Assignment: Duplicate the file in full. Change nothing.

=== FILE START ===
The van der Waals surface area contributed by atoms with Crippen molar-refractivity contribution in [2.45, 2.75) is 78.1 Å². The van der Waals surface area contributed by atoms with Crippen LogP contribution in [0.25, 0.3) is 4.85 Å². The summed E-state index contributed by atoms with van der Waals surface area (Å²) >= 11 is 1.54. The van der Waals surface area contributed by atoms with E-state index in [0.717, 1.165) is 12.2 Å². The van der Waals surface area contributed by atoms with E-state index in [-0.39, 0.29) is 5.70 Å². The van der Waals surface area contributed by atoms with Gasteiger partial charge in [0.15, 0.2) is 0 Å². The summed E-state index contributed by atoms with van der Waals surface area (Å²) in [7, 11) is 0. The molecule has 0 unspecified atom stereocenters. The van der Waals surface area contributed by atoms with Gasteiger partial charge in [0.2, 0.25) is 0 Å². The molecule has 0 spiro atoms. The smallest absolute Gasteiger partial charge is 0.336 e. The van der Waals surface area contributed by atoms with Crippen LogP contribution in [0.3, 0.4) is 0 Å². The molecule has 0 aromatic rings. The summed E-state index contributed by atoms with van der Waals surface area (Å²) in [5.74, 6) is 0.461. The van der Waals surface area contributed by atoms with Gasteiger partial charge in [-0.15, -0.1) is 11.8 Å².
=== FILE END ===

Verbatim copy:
The van der Waals surface area contributed by atoms with Crippen molar-refractivity contribution in [2.45, 2.75) is 78.1 Å². The van der Waals surface area contributed by atoms with Crippen LogP contribution in [0.25, 0.3) is 4.85 Å². The summed E-state index contributed by atoms with van der Waals surface area (Å²) >= 11 is 1.54. The van der Waals surface area contributed by atoms with E-state index in [0.717, 1.165) is 12.2 Å². The van der Waals surface area contributed by atoms with E-state index in [-0.39, 0.29) is 5.70 Å². The van der Waals surface area contributed by atoms with Gasteiger partial charge in [0.15, 0.2) is 0 Å². The summed E-state index contributed by atoms with van der Waals surface area (Å²) in [7, 11) is 0. The molecule has 0 unspecified atom stereocenters. The van der Waals surface area contributed by atoms with Gasteiger partial charge in [0.2, 0.25) is 0 Å². The molecule has 0 spiro atoms. The smallest absolute Gasteiger partial charge is 0.336 e. The van der Waals surface area contributed by atoms with Crippen LogP contribution in [0.3, 0.4) is 0 Å². The molecule has 0 aromatic rings. The summed E-state index contributed by atoms with van der Waals surface area (Å²) in [5.74, 6) is 0.461. The van der Waals surface area contributed by atoms with Gasteiger partial charge in [-0.15, -0.1) is 11.8 Å².